The probable explanation as to why patients with MI had few symptoms of anxiety and depression and a QoL similar to the general population 2 years after the event might be related to a time factor, but also that many individuals after a life-threatening event appreciate everyday things more and are grateful for being alive. However, it is important to inform patients about the fact that mood disturbances often dissipate with time.
The most frequent problem in the EQ-5D dimensions was pain/discomfort, which is similar to findings reported for the general population . In Sweden, a large number of patients undergo PCI  and most of those patients present with no remaining symptoms. Therefore, the proportion of patients who reported problems with pain/discomfort probably documented pain unrelated to the heart. The higher scores of pain/discomfort in the elderly and female patients might explain the increased symptoms of depression and poorer QoL in these groups.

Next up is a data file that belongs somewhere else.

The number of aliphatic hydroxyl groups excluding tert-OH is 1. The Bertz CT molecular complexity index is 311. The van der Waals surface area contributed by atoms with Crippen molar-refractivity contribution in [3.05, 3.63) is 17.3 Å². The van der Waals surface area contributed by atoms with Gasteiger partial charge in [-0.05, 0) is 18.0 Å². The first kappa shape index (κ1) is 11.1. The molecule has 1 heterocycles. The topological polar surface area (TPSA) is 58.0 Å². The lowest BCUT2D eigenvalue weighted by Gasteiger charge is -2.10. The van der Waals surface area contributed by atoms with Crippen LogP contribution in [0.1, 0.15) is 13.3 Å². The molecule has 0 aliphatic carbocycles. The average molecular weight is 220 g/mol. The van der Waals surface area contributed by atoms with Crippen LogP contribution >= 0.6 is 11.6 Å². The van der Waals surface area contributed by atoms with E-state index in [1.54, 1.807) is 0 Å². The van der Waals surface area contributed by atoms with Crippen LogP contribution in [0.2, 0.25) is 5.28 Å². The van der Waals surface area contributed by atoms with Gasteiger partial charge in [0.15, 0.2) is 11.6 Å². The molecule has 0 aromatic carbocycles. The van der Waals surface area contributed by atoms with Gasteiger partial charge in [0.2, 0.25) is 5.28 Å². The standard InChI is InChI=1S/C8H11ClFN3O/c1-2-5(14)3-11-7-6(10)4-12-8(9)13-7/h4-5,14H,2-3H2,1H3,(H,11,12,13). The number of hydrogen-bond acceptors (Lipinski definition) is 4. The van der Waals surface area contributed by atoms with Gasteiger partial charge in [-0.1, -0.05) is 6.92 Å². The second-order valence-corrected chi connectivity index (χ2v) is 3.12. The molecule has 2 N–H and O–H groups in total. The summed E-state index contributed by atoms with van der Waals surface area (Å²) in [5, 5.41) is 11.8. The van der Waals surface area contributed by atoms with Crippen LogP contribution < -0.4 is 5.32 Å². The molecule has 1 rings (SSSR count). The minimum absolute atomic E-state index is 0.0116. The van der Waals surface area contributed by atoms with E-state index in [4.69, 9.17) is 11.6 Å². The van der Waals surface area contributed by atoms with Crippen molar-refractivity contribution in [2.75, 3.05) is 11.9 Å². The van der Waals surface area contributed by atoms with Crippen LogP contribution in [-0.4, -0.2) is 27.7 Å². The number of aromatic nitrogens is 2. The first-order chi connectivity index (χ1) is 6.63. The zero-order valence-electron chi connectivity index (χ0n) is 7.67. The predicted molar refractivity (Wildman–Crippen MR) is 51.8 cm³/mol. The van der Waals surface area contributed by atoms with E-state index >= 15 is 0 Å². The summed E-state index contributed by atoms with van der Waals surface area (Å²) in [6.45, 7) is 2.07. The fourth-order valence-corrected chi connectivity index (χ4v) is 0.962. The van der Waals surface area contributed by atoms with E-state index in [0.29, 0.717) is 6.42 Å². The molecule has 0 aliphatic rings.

Other studies [8,9] confirm our results regarding women’s higher levels of anxiety and some studies have also reported worse depression and QoL in women [17,18,20,21]. The small differences in sex are probably a result of equally treated patients.
Prior MI was related to worse anxiety/depression in the EQ-5D-3L dimension but not in the HADS. Despite the correlations between the questionnaires, this result reflect some differences. EQ-5D-3L is a simpler way to measure anxiety/depression in comparison with the HADS. If the patients felt anxious or depressed and indicated “some” or “extreme” problems in the EQ-5D-3L, they were interpreted as anxious or depressed. In the HADS questionnaire individual item scores are summed to produce a reported score that must be above 7 to suggest the presence of a mood disorder.